What Separates Humans from Apes?

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What separates humans from apes? What makes us human? These questions have many ambiguous answers by the representatives of different fields of science, and it is very difficult to state what answer in the most grounded and important. Although humans and apes have much in common, they are different at least in three aspects: physiological, cognitive and social.

First, the main differences are seen in anatomy. Humans have upright bipeds, nimble hands, short faces, and big brains. Although humans and apes have almost the same tooth pattern, the human’s jawbone is smaller and V-shaped, while apes have U-shaped tooth-beating mandible. Besides, the pelvis of human is more bowl-shaped, and thus it provides support for the abdominal organs. Human hands and arms can easily manipulate object. All the mentioned features seem to be unique, and they are associated with the power humans have over nature. In contrast to humans, apes have shorter legs, longer arms and longer body. That is why apes are heavier and less stable when walking on feet. Ape’s profile slopes backwards. The nose is usually flat and wide. Speaking about genetics, it needs to be mentioned, that nearly 99% of genomes are identical, and this fact confuses and makes the question even more difficult to answer. In fact, genetically humans have much in common with chicken and mice. However, neither skeletal qualities nor genetics can give full answer to the question: what makes us human?

The fact that human’s brains are bigger than those of apes explains the cognitive differences and the way humans deal with the information and communication. In fact, the size of brain is a function of larger cortical area and this means that humans are able to make decisions, choose responses, and be more economically productive. One of the most unique human’s features is the communication and the usage of language for communication. Apes are able to communicate by means of gestures, vocalizations and some facial expressions. Some researchers have found out that apes can be taught to recognize symbols and to communicate with their help (Byrne, 1995). At the same time, the nervous system of apes does not allow them to talk as humans do and to write words. Our speech is controlled by the sections of cerebral cortex. Apes do not have these functional areas. The ability to speak different languages is also built into our brain. Thus, children learn to speak any language as their brains takes in the language, analyses and re-synthesizes it (Gardner, 1989). Besides, the process of speaking depends on the structure of face, larynx and tongue and the ability to control the breathing muscles. Unfortunately, apes cannot control breath, as well as the arms and hands for drawing and writing. In this way, brain is responsible for communication, cognition and behavior, which are closely connected to socialization and self-expression through culture and art.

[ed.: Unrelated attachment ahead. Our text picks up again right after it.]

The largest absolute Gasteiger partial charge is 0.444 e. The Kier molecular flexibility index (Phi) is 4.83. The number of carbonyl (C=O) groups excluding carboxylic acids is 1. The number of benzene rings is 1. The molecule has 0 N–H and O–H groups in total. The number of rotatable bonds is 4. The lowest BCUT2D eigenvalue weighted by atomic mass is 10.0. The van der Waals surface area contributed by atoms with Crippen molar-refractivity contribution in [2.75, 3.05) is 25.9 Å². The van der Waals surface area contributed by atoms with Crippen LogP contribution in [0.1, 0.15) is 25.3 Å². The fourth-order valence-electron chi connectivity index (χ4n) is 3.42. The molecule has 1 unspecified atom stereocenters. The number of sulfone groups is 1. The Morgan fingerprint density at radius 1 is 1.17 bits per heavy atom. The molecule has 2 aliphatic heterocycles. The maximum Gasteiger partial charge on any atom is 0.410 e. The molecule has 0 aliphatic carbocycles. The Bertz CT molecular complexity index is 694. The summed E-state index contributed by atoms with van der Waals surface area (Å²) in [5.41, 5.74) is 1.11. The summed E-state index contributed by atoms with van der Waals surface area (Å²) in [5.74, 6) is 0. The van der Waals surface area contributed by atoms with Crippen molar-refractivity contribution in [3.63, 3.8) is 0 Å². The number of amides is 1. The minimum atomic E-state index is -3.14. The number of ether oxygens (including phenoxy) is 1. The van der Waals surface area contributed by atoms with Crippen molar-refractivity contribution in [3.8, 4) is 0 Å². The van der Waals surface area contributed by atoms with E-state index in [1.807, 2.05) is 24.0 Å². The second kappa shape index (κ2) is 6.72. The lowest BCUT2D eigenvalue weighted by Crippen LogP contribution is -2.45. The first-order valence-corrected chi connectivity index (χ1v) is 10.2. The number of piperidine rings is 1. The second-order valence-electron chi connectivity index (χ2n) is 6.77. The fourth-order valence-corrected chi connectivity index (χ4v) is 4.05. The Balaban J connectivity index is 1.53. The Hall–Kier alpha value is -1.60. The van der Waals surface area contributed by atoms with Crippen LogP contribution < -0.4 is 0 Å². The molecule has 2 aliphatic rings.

Social behavior of humans interrelated with the usage of language. In this context, language is used to not only tell the words or say something, but also to share ideas, to predict something, to ponder over some issues, to imagine. By means of language and cognition people socialize, learn, communicate, share views, and create their own culture (Geary, 2005). Culture is the unique ability to create shared symbolic worlds and pass them on. Apes, on the contrary, are able to pass on some learned behavior but no more than that. One more unique trait of humans is art, namely self-expression though art. Humans are able to transfer ideas and imagination into dances, painting, music, etc. Accordingly, culture and social communication can be considered the most obvious and unique things that make us humans. Owing to culture, we build knowledge and can make a conversation. What is more, culture is shared among people independently from genetics (Tomasello, 1996).

Summing up, humans and apes are separated by many issues, though they seem to be similar in a way. The questions regarding evolution, human’s origin and the reasons for humanness are being widely discussed by the representatives of many fields of science. Apart from visual differences and some dissimilar skeleton qualities, humans are unique due to the structure of their brain and resulting from it ability to communicate, socialize, create culture, think, use tools, and do all the things we do in everyday life.

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